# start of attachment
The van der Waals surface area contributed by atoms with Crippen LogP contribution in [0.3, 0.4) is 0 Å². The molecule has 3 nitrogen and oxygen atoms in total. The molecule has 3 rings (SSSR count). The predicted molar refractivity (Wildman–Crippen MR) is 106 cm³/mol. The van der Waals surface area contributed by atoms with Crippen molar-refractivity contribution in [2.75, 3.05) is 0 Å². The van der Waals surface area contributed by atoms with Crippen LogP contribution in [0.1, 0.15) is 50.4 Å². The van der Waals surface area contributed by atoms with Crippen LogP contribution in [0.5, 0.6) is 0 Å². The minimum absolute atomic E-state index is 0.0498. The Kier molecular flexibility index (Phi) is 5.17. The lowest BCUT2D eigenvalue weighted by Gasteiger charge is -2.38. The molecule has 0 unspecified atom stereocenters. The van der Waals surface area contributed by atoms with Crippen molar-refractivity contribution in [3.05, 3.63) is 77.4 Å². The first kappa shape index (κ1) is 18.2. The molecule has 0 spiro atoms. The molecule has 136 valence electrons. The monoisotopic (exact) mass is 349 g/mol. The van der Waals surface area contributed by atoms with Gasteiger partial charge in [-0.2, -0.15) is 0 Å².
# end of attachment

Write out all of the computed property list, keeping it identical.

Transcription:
The van der Waals surface area contributed by atoms with Crippen LogP contribution in [0.3, 0.4) is 0 Å². The molecule has 3 nitrogen and oxygen atoms in total. The molecule has 3 rings (SSSR count). The predicted molar refractivity (Wildman–Crippen MR) is 106 cm³/mol. The van der Waals surface area contributed by atoms with Crippen molar-refractivity contribution in [2.75, 3.05) is 0 Å². The van der Waals surface area contributed by atoms with Crippen LogP contribution in [0.1, 0.15) is 50.4 Å². The van der Waals surface area contributed by atoms with Crippen LogP contribution in [0.5, 0.6) is 0 Å². The minimum absolute atomic E-state index is 0.0498. The Kier molecular flexibility index (Phi) is 5.17. The lowest BCUT2D eigenvalue weighted by Gasteiger charge is -2.38. The molecule has 0 unspecified atom stereocenters. The van der Waals surface area contributed by atoms with Crippen molar-refractivity contribution in [3.05, 3.63) is 77.4 Å². The first kappa shape index (κ1) is 18.2. The molecule has 0 spiro atoms. The molecule has 136 valence electrons. The monoisotopic (exact) mass is 349 g/mol. The van der Waals surface area contributed by atoms with Gasteiger partial charge in [-0.2, -0.15) is 0 Å².